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How To Create a Digital Clone of Your Voice in Seconds Using Artificial Intelligence

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At the Marketing AI Institute, we read dozens of articles on artificial intelligence every week to uncover the most valuable ones for our subscribers (become a subscriber today), and we curate them for you here. We call it 3 Links in 3 Minutes. Enjoy!

Great, now you can use AI to simulate anyone’s voice saying anything you want.

Lyrebird uses artificial intelligence and natural language processing to clone your voice and create a shockingly accurate digital voice, which you can use to say anything.

Bloomberg Businessweek journalist Ashlee Vance traveled to Montreal, Canada to meet with the four young computer scientists about their new AI startup.

He found that in order for it to work, you have to record yourself talking for a few moments to create a baseline. Vance records himself reading a few sentences, as populated by Lyrebird. It then takes the system about one minute to create your digital voice, using natural language generation.

From there, you can type in anything you want your digital voice to say—even sentences that contain words you didn’t speak aloud.

Vance tests the accuracy of the AI by calling his mother. When he explains that she was talking to a machine, she exclaims, “I thought I was talking to you, that’s crazy!”

Vance and the Lyrebird team touch briefly on the dangers of this technology, like using it to fake someone’s voice, such as Donald Trump.

Lyrebird co-founder Jose Sotelo explains that while their technology could be used for evil, they want it to be used for positive things. He goes on to say that there really is no way to stop people from using it the wrong way, but they want to show people that this technology exists so that they are aware.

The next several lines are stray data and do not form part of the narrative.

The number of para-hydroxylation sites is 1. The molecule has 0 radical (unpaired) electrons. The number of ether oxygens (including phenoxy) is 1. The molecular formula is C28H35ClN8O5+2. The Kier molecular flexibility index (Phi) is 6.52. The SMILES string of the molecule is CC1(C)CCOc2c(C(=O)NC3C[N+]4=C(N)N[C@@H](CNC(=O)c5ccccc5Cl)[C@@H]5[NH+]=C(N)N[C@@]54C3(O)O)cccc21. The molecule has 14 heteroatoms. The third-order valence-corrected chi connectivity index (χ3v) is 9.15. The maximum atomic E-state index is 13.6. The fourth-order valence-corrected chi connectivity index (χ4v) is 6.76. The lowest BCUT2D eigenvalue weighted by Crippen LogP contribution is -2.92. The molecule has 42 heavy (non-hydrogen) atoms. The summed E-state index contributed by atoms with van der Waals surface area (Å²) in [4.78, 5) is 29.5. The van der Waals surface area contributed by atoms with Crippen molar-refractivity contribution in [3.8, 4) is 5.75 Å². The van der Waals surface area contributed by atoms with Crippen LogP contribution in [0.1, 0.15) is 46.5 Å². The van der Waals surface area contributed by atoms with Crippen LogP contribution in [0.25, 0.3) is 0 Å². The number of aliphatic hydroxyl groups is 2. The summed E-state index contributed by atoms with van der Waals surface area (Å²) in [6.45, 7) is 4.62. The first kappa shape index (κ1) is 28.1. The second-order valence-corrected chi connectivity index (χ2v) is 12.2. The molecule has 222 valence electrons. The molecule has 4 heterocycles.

Meet Norman, the World’s First AI Psychopath

According to Fox News, a team of MIT scientists was interested in what would happen if they trained an AI using only the dark corners of the web. The result? Norman, the world’s first psychopath AI.

Norman was trained on images pulled from a Reddit forum, consisting mostly of people dying in horrible circumstances. Now, Norman can only see death and destruction.

When shown an image of birds in a tree, Norman sees them being electrocuted. When shown an image of people looking out a window, Norman sees one of them jumping.

The scientists trained a similar AI using images of cats, birds, and people. The results were much more positive, demonstrating the harsh reality of biases in machine learning. Professor Iyad Rahwan, part of the three-person team at MIT that developed Norman explains:

“Data matters more than the algorithm. It highlights the idea that the data we use to train AI is reflected in the way the AI perceives the world and how it behaves.”

How to Reduce Biases in AI-Powered Chatbots

AI-powered chatbots are being used more frequently across many industries. However, as VentureBeat points out, they learn just like a child, from example. This creates the opportunity for AI solutions to be susceptible to social biases.

VentureBeat offers some recommendations for minimizing bias in AI applications.

First, be thoughtful about your data strategy. Make sure your data includes diverse demographics so that it performs accurately when introduced to the public.

Secondly, encourage a representative set of users. Design your AI with inclusivity in mind to better tweak content, user experience, marketing and basic capabilities to reach the full range of people the chatbot will serve.

Lastly, create a diverse development team. You are less likely to introduce biases if your team is well-rounded and diverse.

At the Marketing AI Institute, we read dozens of articles on artificial intelligence every week to uncover the most valuable ones for our subscribers (become a subscriber today), and we curate them for you here. We call it 3 Links in 3 Minutes. Enjoy!

Photo by freestocks.org on Unsplash.

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